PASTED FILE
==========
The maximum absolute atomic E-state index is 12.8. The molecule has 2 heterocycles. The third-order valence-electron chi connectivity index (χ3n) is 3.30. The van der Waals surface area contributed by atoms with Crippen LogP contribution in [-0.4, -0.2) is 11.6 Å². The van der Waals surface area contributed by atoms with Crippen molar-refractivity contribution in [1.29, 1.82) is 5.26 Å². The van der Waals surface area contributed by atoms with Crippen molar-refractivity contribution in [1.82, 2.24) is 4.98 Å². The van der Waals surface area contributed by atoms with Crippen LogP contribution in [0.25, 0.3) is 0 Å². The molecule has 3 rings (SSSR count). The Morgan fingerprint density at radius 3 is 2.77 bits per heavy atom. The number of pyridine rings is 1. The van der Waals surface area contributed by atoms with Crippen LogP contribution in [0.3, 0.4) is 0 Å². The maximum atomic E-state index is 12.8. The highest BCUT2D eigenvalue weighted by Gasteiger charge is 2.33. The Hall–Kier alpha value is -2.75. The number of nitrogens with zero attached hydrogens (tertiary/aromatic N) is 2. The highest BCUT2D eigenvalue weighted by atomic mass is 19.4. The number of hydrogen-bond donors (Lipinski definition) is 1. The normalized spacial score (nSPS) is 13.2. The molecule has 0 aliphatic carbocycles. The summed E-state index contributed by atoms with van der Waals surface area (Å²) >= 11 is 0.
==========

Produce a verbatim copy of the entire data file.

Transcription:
The maximum absolute atomic E-state index is 12.8. The molecule has 2 heterocycles. The third-order valence-electron chi connectivity index (χ3n) is 3.30. The van der Waals surface area contributed by atoms with Crippen LogP contribution in [-0.4, -0.2) is 11.6 Å². The van der Waals surface area contributed by atoms with Crippen molar-refractivity contribution in [1.29, 1.82) is 5.26 Å². The van der Waals surface area contributed by atoms with Crippen molar-refractivity contribution in [1.82, 2.24) is 4.98 Å². The van der Waals surface area contributed by atoms with Crippen LogP contribution in [0.25, 0.3) is 0 Å². The molecule has 3 rings (SSSR count). The Morgan fingerprint density at radius 3 is 2.77 bits per heavy atom. The number of pyridine rings is 1. The van der Waals surface area contributed by atoms with Crippen LogP contribution in [0.3, 0.4) is 0 Å². The maximum atomic E-state index is 12.8. The highest BCUT2D eigenvalue weighted by Gasteiger charge is 2.33. The Hall–Kier alpha value is -2.75. The number of nitrogens with zero attached hydrogens (tertiary/aromatic N) is 2. The highest BCUT2D eigenvalue weighted by atomic mass is 19.4. The number of hydrogen-bond donors (Lipinski definition) is 1. The normalized spacial score (nSPS) is 13.2. The molecule has 0 aliphatic carbocycles. The summed E-state index contributed by atoms with van der Waals surface area (Å²) >= 11 is 0.